A powerful explosion Sunday destroyed a bank and dozens of apartments above it in Nigeria's commercial capital, and relief workers reported at least 30 killed and many more trapped.

The blast scattered money from the bank, setting off looting and bloody fights as hundreds of young men grabbed wads of cash and then battled over them.

Authorities did not immediately say what caused the blast. Many in the neighborhood said it was part of a bank robbery attempt.

"We don't know what happened ... but our men are already investigating," police spokesman Emmanuel Ighodalo said.

The blast occurred about 12:30 p.m. on Lagos Island, a crowded high-rise district of banks and other businesses packed side-by-side with densely populated residential neighborhoods.

The explosion could be heard for miles and sent up a tower of smoke.

The explosion caused the four-floor bank building to collapse and heavily damaged two adjacent buildings.

Three floors of apartments came crashing down on top of the bank. An Associated Press reporter at the scene and the hospital saw 10 badly crushed bodies, including one corpse that appeared to be that of a child.

A Red Cross official, who refused to give his name, said more than 30 bodies had been recovered by mid-afternoon. "I believe a lot more people are still trapped," the official said.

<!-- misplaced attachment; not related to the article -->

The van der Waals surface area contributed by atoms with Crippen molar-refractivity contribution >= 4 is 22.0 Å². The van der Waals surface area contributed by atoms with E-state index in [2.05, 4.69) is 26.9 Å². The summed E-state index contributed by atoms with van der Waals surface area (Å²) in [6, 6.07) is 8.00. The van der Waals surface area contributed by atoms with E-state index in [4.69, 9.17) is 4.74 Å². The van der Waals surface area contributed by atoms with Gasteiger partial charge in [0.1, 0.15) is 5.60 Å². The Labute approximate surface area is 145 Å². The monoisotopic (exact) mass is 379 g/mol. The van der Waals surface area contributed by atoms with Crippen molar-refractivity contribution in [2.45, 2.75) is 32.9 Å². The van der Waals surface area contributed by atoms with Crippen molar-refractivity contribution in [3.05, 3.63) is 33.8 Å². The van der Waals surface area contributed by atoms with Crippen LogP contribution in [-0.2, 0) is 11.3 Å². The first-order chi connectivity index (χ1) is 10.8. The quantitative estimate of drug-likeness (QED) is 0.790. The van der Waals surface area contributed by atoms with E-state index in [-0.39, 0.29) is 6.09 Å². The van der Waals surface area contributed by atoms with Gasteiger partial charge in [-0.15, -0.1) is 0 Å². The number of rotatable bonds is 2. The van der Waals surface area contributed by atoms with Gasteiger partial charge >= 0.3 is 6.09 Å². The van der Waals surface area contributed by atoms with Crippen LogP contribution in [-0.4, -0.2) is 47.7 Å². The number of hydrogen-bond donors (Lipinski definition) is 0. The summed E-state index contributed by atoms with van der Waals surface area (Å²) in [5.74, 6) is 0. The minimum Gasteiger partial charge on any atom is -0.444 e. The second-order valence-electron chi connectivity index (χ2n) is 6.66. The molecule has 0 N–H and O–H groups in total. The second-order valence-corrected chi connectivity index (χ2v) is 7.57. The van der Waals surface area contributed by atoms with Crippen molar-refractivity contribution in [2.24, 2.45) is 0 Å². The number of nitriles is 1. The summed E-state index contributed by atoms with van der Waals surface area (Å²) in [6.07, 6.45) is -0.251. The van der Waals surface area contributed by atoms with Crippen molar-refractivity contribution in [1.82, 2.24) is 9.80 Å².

Resident Omololu Kassim, who was helping carry away the victims, said he saw 40 dead and as many injured. Local radio put the death toll at 50 or more.

Many residents of the neighborhood had been at church, preventing an even higher death toll.

Police dispelled the crow of looters and forced back crowds of thousands of onlookers. Cranes and other heavy equipment moved in to lift heavy concrete slabs.

Crowds wailed as searchers pulled out mutilated bodies. Ambulance drivers fought to navigate narrow streets and push through the throngs to get to victims.

Lagos Island is one of two islands that, with the mainland, make up this city of 12 million. Congestion on the island has sent many businesses moving to other parts of Lagos in recent years.

On Jan. 27, 2002, a series of explosions at an army munitions depot in Lagos killed more than 1,000 people.